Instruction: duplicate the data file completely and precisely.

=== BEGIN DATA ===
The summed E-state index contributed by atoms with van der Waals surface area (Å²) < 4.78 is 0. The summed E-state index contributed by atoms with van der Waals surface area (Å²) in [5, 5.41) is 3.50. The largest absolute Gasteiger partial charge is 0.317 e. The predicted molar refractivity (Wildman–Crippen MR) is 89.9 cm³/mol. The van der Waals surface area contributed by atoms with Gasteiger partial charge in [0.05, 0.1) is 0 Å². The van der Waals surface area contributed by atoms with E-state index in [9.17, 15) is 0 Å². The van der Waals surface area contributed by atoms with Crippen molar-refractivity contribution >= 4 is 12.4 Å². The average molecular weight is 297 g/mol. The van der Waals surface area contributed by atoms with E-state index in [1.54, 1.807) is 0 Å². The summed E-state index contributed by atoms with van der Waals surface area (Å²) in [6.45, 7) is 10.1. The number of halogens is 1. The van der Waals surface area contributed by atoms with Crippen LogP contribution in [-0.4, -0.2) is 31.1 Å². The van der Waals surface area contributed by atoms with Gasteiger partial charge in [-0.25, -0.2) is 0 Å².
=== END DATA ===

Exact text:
The summed E-state index contributed by atoms with van der Waals surface area (Å²) < 4.78 is 0. The summed E-state index contributed by atoms with van der Waals surface area (Å²) in [5, 5.41) is 3.50. The largest absolute Gasteiger partial charge is 0.317 e. The predicted molar refractivity (Wildman–Crippen MR) is 89.9 cm³/mol. The van der Waals surface area contributed by atoms with Gasteiger partial charge in [0.05, 0.1) is 0 Å². The van der Waals surface area contributed by atoms with E-state index in [9.17, 15) is 0 Å². The van der Waals surface area contributed by atoms with Crippen molar-refractivity contribution >= 4 is 12.4 Å². The average molecular weight is 297 g/mol. The van der Waals surface area contributed by atoms with E-state index in [1.54, 1.807) is 0 Å². The summed E-state index contributed by atoms with van der Waals surface area (Å²) in [6.45, 7) is 10.1. The number of halogens is 1. The van der Waals surface area contributed by atoms with Crippen LogP contribution in [-0.4, -0.2) is 31.1 Å². The van der Waals surface area contributed by atoms with Gasteiger partial charge in [-0.25, -0.2) is 0 Å².